Bullying Isn’t the Real Problem, How We Talk About Childhood Aggression Is

Consider this. Despite our current obsession with bullying, children are no more aggressive than they used to be. The truth is there is no research to suggest that kids have undergone a massive transformation over the past generation—they’re the same as ever. And yet, in the past decade, almost every state and school district in the nation has enacted laws and policies against children in the form of anti-bullying legislation. In fact, bullying is considered a felony in some jurisdictions.

But if children are the same, then what’s changed? What explains the anti-bullying frenzy that grips the nation and compels us to enact laws that make children felons?

One thing that’s changed radically in the past decade is how we talk about childhood aggression, and specifically the way we rely on labels to describe the dynamics between children. When we label children bullies, victims, or bystanders they become players in a tightly scripted and fixed drama. Bullies are guilty, victims are innocent, and bystanders should know the difference. There’s no room for interpretation or nuance once children are labeled, and this hurts everyone.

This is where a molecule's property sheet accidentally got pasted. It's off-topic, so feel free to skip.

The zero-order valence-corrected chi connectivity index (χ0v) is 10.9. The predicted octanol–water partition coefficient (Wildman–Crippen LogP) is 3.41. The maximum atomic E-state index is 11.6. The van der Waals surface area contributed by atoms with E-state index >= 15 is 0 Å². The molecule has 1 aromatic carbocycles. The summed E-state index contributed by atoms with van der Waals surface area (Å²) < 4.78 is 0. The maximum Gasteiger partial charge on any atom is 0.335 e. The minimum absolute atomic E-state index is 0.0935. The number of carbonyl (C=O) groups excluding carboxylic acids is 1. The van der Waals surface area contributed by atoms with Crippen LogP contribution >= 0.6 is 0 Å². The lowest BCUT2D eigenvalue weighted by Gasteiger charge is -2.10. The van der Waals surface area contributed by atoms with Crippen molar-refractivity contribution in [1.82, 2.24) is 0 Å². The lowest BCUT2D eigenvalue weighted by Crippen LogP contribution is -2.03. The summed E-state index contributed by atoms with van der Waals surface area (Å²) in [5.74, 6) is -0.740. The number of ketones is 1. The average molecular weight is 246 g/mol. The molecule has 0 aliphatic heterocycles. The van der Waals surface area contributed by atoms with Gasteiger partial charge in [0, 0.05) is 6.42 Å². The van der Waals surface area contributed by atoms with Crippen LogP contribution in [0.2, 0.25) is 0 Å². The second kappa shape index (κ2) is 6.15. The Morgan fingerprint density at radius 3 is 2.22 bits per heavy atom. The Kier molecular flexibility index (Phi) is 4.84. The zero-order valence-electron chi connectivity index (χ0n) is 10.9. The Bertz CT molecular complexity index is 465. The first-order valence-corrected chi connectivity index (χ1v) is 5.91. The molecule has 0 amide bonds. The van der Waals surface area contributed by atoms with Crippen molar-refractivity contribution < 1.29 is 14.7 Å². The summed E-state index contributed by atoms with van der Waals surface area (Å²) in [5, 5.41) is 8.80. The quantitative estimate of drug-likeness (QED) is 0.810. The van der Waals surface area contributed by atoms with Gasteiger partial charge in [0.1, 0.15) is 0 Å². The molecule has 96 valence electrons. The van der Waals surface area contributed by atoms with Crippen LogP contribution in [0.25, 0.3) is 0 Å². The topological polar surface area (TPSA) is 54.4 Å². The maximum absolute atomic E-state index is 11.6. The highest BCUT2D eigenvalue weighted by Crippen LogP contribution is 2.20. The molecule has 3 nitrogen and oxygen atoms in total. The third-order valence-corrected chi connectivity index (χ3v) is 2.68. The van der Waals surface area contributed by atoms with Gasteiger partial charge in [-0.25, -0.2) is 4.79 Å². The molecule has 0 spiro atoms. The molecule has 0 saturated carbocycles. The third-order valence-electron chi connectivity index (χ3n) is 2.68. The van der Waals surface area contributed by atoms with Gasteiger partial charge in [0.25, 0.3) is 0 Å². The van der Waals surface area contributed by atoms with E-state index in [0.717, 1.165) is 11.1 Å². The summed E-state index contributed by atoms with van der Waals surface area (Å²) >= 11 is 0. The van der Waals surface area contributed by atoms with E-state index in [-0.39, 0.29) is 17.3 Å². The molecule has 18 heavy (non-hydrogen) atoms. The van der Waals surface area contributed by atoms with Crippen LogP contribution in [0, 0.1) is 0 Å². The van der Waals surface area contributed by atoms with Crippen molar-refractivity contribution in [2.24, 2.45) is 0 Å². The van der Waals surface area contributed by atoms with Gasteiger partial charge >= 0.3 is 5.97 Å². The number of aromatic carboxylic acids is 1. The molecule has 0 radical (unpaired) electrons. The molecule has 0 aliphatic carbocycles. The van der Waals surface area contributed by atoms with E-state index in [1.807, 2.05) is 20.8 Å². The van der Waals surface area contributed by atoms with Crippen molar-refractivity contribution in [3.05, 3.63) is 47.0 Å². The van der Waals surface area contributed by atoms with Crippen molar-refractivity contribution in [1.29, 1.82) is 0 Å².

For instance, children are keenly aware of the power of labels, and once labeled they will live up to our expectations of them. Call them stupid, and they will underperform. Call them ugly, and they will see ugliness in themselves. Call them bully—or victim–and eventually they will comply. Ironically, name-calling between children is currently considered a form of bullying, yet we have no trouble calling children names when it serves us.

This do as I say, not as I do approach with children does not get us the outcome we seek (which presumably is for them to be kind to one another). Instead, using labels only fuels our self-righteous anger toward them and increases our fear for their welfare. Beg to differ? Then ask yourself when you last felt compassion for a child labeled bully, or helped a child labeled victim consider his role in a painful social dynamic. Labels give us permission to behave toward children in the very ways we are asking them to avoid; with labels we objectify them, put them in a box, and leave them no room to see possibilities for change.

If we really want to help children in their relationships with each other, we must start thinking about them differently, and we can begin this process by eliminating labels from our vocabulary. The truth is children will never learn the lessons we want them to learn until we stop calling them names.

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